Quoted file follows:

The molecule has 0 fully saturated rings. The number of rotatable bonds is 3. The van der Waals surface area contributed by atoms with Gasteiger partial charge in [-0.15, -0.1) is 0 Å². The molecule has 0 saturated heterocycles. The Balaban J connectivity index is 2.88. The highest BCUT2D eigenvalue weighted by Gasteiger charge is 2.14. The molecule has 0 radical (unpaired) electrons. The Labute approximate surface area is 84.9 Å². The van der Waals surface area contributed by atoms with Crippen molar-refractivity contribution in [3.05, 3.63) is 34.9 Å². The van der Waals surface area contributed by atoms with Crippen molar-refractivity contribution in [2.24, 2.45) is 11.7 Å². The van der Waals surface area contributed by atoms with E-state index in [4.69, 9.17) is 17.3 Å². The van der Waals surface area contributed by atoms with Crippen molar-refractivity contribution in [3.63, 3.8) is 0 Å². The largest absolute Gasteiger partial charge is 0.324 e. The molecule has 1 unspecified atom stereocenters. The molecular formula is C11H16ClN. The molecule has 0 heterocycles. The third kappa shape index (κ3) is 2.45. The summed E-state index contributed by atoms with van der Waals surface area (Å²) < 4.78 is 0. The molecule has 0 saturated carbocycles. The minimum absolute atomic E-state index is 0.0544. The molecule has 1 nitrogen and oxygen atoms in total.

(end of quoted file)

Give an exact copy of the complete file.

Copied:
The molecule has 0 fully saturated rings. The number of rotatable bonds is 3. The van der Waals surface area contributed by atoms with Gasteiger partial charge in [-0.15, -0.1) is 0 Å². The molecule has 0 saturated heterocycles. The Balaban J connectivity index is 2.88. The highest BCUT2D eigenvalue weighted by Gasteiger charge is 2.14. The molecule has 0 radical (unpaired) electrons. The Labute approximate surface area is 84.9 Å². The van der Waals surface area contributed by atoms with Crippen molar-refractivity contribution in [3.05, 3.63) is 34.9 Å². The van der Waals surface area contributed by atoms with Crippen molar-refractivity contribution in [2.24, 2.45) is 11.7 Å². The van der Waals surface area contributed by atoms with E-state index in [4.69, 9.17) is 17.3 Å². The van der Waals surface area contributed by atoms with Crippen molar-refractivity contribution in [3.63, 3.8) is 0 Å². The largest absolute Gasteiger partial charge is 0.324 e. The molecule has 1 unspecified atom stereocenters. The molecular formula is C11H16ClN. The molecule has 0 heterocycles. The third kappa shape index (κ3) is 2.45. The summed E-state index contributed by atoms with van der Waals surface area (Å²) < 4.78 is 0. The molecule has 0 saturated carbocycles. The minimum absolute atomic E-state index is 0.0544. The molecule has 1 nitrogen and oxygen atoms in total.